Yogurt is consumed all over India in a vast number of ways. On the savory end, it’s used in raitas, mixed with rice, or even as the base for a meat marinade. On the sweet side of the spectrum are dishes such as the Bengali mishti doi, the Gujarati shrikhand, or the famous mango lassi. It’s used as a condiment to temper the fierce spice of many Indian dishes and is an accompaniment to almost every meal. My parents make a fresh batch of yogurt every week. I used to love being part of that weekly process: the comforting aroma of warm milk wafted through the house in the evening and the morning was filled with anticipation as to how well the yogurt was set. This love for yogurt is echoed in Srini’s family, as well. His grandmother could speak for hours about the flavor and texture of plain yogurt. She peers into the oven when the yogurt is setting and knows exactly the moment it is done with a quick jiggle of the pan. She usually has two or three batches going at one time, and each of these are carefully judged for flavor and texture. The best is reserved for eating plain. The others are saved to be a condiment or as the base for another dish. She speaks fondly of the flavor of the yogurt she used to make in India and how it differs from yogurt in America. Making yogurt is a near daily ritual for her, and it’s been such a special treat to learn her perspective on this seemingly simple treat.
Yogurt is a fermented milk product born from inoculating warm milk with bacteria. In the modern day, a small morsel of yogurt is added to warm milk and allowed to culture until it thickens. Originally, this bacteria was probably a wild strain, but now we have a few strains that are widely used for their flavor and consistency. Thus, yogurt begets more yogurt, so it is essential to start with yogurt with live active cultures. Some commercial yogurts are artificially thickened with starches and pectin, especially low-fat and less expensive greek varieties, thus if you are making your own yogurt, be sure to start with some that specifically is labeled to say it contains live active cultures. Or steal some from a friend who makes yogurt! To start the process of making yogurt, milk is first heated in order to denature the milk proteins which allows for better bonding. Because the bacteria that help to make yogurt solid die at temperatures greater than 113F/45C, you have to allow the milk to cool before adding in the small amount of yogurt that turns the large amount of milk into yogurt. Once the morsel of yogurt is added to the warm milk, the bacteria are widely distributed throughout the milk. These bacteria consume the lactose in milk and break it down into lactic acid. This causes the milk to become more acidic which allows the casein molecules to unfurl and link together to create a thick, semi solid matrix which is why yogurt has the texture that it does! It’s just a chemical reaction brought forth by bringing bacteria in to play!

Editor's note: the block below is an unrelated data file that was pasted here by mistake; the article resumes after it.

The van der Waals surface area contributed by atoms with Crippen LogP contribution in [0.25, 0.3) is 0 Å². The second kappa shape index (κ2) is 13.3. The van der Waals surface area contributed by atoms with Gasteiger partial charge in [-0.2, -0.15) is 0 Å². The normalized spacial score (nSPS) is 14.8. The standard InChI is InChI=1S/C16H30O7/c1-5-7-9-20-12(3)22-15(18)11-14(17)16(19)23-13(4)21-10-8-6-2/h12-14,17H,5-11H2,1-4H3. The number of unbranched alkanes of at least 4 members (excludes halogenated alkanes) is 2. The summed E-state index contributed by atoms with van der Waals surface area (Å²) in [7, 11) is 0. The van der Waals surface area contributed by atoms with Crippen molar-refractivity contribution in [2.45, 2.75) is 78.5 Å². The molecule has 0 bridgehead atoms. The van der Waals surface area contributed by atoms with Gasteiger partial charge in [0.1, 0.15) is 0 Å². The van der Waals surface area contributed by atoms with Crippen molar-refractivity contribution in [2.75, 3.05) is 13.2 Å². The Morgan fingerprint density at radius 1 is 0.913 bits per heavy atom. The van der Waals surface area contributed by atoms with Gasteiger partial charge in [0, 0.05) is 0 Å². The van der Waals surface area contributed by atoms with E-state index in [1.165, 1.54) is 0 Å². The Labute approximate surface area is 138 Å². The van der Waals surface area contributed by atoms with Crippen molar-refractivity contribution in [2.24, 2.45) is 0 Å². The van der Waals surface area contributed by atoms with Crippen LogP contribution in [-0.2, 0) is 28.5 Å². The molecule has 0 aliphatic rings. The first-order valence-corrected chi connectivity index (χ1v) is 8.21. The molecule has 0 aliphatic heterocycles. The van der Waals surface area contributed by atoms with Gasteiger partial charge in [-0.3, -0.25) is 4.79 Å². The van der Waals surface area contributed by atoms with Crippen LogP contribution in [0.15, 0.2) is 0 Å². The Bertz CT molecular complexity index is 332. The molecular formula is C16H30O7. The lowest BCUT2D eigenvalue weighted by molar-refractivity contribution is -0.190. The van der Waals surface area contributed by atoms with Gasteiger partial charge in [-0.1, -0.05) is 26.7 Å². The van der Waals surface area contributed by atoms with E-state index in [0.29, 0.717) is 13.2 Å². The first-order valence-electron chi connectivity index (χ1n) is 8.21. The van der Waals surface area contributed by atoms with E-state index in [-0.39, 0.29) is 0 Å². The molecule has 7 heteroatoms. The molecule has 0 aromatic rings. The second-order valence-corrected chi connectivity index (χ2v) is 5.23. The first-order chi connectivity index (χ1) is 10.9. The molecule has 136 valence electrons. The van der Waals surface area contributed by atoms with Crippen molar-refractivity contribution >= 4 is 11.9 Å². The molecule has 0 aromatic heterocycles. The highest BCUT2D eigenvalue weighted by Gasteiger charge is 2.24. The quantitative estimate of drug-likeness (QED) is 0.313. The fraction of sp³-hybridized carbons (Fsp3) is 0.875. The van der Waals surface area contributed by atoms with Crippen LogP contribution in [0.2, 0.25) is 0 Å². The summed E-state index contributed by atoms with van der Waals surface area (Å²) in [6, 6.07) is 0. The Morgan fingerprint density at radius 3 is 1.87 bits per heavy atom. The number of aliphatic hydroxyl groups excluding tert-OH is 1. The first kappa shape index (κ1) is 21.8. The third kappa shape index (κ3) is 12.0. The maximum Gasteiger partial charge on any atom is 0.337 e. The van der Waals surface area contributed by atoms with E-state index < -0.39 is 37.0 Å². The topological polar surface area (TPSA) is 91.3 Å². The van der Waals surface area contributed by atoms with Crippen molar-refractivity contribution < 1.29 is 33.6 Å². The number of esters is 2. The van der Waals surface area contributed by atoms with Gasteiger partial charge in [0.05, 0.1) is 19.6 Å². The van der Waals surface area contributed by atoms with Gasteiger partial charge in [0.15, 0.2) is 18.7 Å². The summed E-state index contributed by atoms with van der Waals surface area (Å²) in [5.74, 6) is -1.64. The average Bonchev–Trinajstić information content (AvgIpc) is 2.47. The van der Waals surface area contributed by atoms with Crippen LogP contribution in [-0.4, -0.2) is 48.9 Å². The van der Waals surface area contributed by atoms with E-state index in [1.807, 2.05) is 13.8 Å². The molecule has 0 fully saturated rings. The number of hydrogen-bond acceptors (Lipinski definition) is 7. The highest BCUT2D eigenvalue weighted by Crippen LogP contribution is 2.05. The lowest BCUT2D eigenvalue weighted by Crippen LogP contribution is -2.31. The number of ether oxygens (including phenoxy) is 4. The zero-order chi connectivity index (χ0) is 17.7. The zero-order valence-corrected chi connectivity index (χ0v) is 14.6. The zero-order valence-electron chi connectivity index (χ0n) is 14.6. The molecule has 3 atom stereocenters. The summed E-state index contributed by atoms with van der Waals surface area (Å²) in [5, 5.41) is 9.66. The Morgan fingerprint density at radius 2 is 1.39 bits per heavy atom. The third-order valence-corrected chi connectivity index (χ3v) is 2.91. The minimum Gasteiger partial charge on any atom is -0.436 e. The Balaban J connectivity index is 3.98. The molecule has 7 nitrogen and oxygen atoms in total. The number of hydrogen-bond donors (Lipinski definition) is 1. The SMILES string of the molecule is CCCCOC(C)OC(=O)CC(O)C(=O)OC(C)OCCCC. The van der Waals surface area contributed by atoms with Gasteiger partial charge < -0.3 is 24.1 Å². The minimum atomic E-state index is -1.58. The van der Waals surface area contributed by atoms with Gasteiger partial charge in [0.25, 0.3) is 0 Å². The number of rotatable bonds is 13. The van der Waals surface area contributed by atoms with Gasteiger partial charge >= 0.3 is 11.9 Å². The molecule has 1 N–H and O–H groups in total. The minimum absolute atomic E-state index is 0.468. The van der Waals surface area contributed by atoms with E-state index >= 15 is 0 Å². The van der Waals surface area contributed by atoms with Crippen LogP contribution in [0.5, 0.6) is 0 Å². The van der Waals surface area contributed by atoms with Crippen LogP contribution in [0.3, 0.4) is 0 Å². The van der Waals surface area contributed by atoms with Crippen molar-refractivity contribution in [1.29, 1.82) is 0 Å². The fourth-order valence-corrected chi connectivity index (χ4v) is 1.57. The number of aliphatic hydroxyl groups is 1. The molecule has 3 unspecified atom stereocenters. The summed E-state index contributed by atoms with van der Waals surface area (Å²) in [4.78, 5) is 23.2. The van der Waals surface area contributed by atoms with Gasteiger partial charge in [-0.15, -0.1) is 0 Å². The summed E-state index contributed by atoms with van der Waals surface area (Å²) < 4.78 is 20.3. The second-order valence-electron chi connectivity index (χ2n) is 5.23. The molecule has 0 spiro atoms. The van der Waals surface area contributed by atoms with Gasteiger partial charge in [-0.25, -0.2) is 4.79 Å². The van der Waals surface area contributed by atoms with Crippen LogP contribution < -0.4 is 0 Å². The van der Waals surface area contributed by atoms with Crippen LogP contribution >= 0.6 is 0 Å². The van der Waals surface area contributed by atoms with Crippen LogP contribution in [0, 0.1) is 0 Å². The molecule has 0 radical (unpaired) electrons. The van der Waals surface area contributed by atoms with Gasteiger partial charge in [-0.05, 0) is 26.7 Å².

So why the sous vide? Srini bought me a sous vide a few years ago, and I think this is the first time it has made an appearance on this blog despite being one of our most frequently used and most loved kitchen devices. This device is a water heater and circulator that brings a water bath to a very precise temperature. Water is excellent and efficient at transferring heat, and it also is very slow to lose heat. Due to this, it’s a perfect medium for cooking something at a precise temperature. With the sous vide, we make the best steaks anywhere, amazing soft boiled eggs, chicken breast that’s not dry or tough, tender pork chops…I could go on an on. We love it. But I digress…Why the sous vide? Due to its ability to maintain a set temperature, it’s perfect for making yogurt. There’s no concern about how hot the oven light will actually be, ambient temperature, etc. And, I can make large batches of yogurt in individual servings ready to grab and go for breakfast or lunch. I know I sound like an infomercial, but I really do love it. I was inspired to start making yogurt in the sous vide by this wonderful article on ChefSteps. They recommend a temperature of 109F/43C and I’ve played around with a few and decided that 105F/40.5C is my happy place: it’s thick, silky, and just the right amount of tart for me.